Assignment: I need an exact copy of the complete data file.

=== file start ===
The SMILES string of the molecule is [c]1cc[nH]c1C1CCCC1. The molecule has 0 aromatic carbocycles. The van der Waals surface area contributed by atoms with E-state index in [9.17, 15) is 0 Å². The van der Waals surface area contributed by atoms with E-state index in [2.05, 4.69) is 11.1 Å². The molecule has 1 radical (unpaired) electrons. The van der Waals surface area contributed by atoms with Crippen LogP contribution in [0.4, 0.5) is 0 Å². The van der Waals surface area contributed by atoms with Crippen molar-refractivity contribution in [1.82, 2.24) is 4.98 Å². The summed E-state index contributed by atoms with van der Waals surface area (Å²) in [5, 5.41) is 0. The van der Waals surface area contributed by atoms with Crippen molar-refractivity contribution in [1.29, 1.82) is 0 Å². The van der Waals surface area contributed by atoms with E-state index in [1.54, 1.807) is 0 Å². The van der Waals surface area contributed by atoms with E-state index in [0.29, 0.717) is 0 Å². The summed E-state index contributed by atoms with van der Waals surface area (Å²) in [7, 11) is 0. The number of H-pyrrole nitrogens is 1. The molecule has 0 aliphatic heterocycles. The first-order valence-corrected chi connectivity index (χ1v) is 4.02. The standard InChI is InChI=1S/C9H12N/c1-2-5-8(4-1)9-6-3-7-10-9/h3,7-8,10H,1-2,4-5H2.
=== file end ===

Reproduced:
The SMILES string of the molecule is [c]1cc[nH]c1C1CCCC1. The molecule has 0 aromatic carbocycles. The van der Waals surface area contributed by atoms with E-state index in [9.17, 15) is 0 Å². The van der Waals surface area contributed by atoms with E-state index in [2.05, 4.69) is 11.1 Å². The molecule has 1 radical (unpaired) electrons. The van der Waals surface area contributed by atoms with Crippen LogP contribution in [0.4, 0.5) is 0 Å². The van der Waals surface area contributed by atoms with Crippen molar-refractivity contribution in [1.82, 2.24) is 4.98 Å². The summed E-state index contributed by atoms with van der Waals surface area (Å²) in [5, 5.41) is 0. The van der Waals surface area contributed by atoms with Crippen molar-refractivity contribution in [1.29, 1.82) is 0 Å². The van der Waals surface area contributed by atoms with E-state index in [1.54, 1.807) is 0 Å². The van der Waals surface area contributed by atoms with E-state index in [0.29, 0.717) is 0 Å². The summed E-state index contributed by atoms with van der Waals surface area (Å²) in [7, 11) is 0. The number of H-pyrrole nitrogens is 1. The molecule has 0 aliphatic heterocycles. The first-order valence-corrected chi connectivity index (χ1v) is 4.02. The standard InChI is InChI=1S/C9H12N/c1-2-5-8(4-1)9-6-3-7-10-9/h3,7-8,10H,1-2,4-5H2.